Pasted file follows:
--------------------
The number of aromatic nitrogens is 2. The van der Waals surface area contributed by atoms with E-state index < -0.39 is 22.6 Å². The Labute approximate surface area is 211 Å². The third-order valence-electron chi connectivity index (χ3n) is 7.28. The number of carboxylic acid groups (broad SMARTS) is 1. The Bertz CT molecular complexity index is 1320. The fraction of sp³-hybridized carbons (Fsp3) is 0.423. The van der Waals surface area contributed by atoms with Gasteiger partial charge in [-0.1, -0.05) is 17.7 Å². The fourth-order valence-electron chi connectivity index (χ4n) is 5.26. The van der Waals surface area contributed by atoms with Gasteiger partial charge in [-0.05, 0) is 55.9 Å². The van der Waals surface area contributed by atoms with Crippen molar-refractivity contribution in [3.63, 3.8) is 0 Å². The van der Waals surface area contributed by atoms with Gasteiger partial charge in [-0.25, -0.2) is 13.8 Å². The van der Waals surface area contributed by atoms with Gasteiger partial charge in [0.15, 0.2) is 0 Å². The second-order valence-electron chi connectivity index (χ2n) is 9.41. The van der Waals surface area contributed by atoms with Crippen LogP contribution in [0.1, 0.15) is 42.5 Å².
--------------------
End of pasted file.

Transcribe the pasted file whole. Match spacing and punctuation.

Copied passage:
The number of aromatic nitrogens is 2. The van der Waals surface area contributed by atoms with E-state index < -0.39 is 22.6 Å². The Labute approximate surface area is 211 Å². The third-order valence-electron chi connectivity index (χ3n) is 7.28. The number of carboxylic acid groups (broad SMARTS) is 1. The Bertz CT molecular complexity index is 1320. The fraction of sp³-hybridized carbons (Fsp3) is 0.423. The van der Waals surface area contributed by atoms with Gasteiger partial charge in [-0.1, -0.05) is 17.7 Å². The fourth-order valence-electron chi connectivity index (χ4n) is 5.26. The van der Waals surface area contributed by atoms with Gasteiger partial charge in [-0.05, 0) is 55.9 Å². The van der Waals surface area contributed by atoms with Crippen molar-refractivity contribution in [3.63, 3.8) is 0 Å². The van der Waals surface area contributed by atoms with Gasteiger partial charge in [-0.25, -0.2) is 13.8 Å². The van der Waals surface area contributed by atoms with Gasteiger partial charge in [0.15, 0.2) is 0 Å². The second-order valence-electron chi connectivity index (χ2n) is 9.41. The van der Waals surface area contributed by atoms with Crippen LogP contribution in [0.1, 0.15) is 42.5 Å².